Monday, April 27, 2009
30 Years Of The Jerks
30 years. What already seems to be a lifetime in human years is practically a millennium when converted to band years. Most bands don't even make it to 3 years and you'd be considered lucky if your band lived to be 10. For Pinoy rock veterans The Jerks, who celebrate their 30th anniversary as a band this year, it's just another day at the office.
Formed by Chikoy Pura in October of 1979 , The Jerks came in during the final years of Martial Law. A time of social and political unrest in the Philippines. The "peace & love" hippie ideals of the past decade succumbed to the frustration and angst of the turbulent early 1980's. This was the time when music from bands like The Ramones, The Sex Pistols and The Clash fueled the hearts and minds of the new generation.
They have been thru five presidents, two revolutions and countless coup de 'etats. They've seen hundreds of bands come and go and thousands of rock fans singing along to their music. With the release of their 1994 album, "The Jerks Live!!!" and their self-titled opus a few years later, this band has produced some of the most compelling Pinoy rock ever heard. Classics like "Sayaw Sa Bubog", "Reklamo ng Reklamo" and "Rage" have already reached anthem status.
Founder Chikoy Pura answered a few questions about what the band has been through, where it is now and where it is heading.
The Pinoy Rocker: When you started the band, did you ever think you’d still be playing in the same band after 30 years?
Chikoy Pura: No, we weren’t counting the years. It’s basically a one-day-at-a-time affair for us.
TPR: What directly influenced you to start a band?
CP: I used to be a solo performer when I started out so I wanted to try performing with a band.
TPR: What was the atmosphere of the country and Pinoy rock music at the time you started?
CP: Being a rock musician in those days was like being a pirate. Some people would hate you because you were different while other people would love you for the exact same reason.
TPR: Where did you play your early gigs?
CP: Bars like TGIF in Morayta, Shakey's Taft Ave., Bodega 1 & 2, ON Disco and Olongapo.
TPR: What was the scene like?
CP: It was Electric!!
TPR: Who were the other active bands playing at the time?
CP: Pepe Smith, Chaios, The Wuds. There were lots of bands then and some remnants of the Pinoy rock phenomenon of the early 70's were still playing.
TPR: What was the reason for 15 years to pass before you recorded your first album, “The Jerks Live!!!”?
CP: I guess we were more into our regular gigs. We came in at a time where record deals were hard to come by, especially for a rock band like the Jerks. The bands of our generation were more focused on the live performance rather than recording.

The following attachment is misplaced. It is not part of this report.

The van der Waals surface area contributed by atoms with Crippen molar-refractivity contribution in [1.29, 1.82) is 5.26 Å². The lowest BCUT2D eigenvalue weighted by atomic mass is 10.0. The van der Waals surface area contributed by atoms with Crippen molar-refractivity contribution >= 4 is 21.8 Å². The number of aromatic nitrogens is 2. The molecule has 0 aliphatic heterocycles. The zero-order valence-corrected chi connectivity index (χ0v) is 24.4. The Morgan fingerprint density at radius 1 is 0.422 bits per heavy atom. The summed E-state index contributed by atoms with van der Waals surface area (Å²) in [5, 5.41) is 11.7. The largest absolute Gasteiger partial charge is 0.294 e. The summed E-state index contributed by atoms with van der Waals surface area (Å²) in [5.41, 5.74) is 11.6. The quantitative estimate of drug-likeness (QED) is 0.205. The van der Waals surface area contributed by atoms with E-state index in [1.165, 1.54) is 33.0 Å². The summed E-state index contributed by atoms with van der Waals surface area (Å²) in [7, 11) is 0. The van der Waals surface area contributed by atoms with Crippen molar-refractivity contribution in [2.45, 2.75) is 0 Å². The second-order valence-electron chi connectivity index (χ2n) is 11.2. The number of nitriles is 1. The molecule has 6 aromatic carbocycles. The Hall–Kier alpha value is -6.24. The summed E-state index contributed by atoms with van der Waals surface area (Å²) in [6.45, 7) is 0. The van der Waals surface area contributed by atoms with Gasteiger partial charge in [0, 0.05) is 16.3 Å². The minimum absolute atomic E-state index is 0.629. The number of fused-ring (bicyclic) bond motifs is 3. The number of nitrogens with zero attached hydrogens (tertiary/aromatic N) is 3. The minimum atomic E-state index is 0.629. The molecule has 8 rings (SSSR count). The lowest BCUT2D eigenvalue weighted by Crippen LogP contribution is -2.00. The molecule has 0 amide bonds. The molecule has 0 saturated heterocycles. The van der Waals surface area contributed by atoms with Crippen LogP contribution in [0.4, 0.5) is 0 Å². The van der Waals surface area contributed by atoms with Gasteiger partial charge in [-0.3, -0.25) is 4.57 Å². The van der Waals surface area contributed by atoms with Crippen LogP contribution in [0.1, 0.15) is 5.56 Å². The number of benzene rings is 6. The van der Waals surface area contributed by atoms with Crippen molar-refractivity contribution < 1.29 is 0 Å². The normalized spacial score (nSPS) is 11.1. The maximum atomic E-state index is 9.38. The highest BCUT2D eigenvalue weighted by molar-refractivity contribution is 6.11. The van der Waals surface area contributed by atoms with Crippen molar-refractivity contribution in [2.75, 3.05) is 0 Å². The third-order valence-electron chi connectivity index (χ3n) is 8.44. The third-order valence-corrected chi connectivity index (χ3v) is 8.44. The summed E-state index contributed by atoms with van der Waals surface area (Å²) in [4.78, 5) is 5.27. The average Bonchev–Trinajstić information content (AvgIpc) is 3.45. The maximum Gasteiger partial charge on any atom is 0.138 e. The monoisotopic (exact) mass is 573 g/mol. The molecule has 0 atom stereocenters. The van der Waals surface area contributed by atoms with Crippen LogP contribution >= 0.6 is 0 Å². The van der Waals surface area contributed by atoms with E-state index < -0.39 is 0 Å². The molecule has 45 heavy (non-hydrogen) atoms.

TPR: Why did your first studio album, “The Jerks” come later?
CP: Personally speaking, it's not my priority to make albums. Making albums is just another option I can take but it's not a priority.
TPR: Do you have any recorded material (EPs, demos, bootlegs) before then or since?
CP: Yes there were a lot of compilation albums that we shared with other artists. Most of which are campaigns.
The Jerks performing the obscure "VFA".
TPR: Being a political artist is a unique position to be in. What made you decide to include your political and social beliefs in your music?
CP: Maybe because I’m just one of those people who believes that music is not just for entertainment but also has the ability to liberate.
TPR: After 30 years are you still politically and socially driven when it comes to your music?
The Jerks performing "Nukleyar"
TPR: Do you have any new material and are there any plans of recording a second album?
CP: Yes, maybe.
TPR: Will you be active in the upcoming Presidential elections next year?
CP: No. I believe that elections are the last thing that we need. We need something more radical.
TPR: Are you giving your support to any one potential candidate?
TPR: With ¾ of The Ramones and Joe Strummer not with us anymore, is punk rock dead?
TPR: Since you started in 1979, you’ve seen the Pinoy rock scene go through its different eras and stages. What do you think of its overall state in 2009?
CP: It’s all about business now.
TPR: Have you taken any interest in any new Pinoy bands/artists that have come out recently?
CP: There's so many of them. It’s all a blur to me.
TPR: What is The Jerks’ most memorable gig?
CP: The first night we played at TGIF in Morayta, back in ’79. I thought ” these guys are good”.
The Jerks performing "Sayaw Sa Bubog"
at 10:00 PM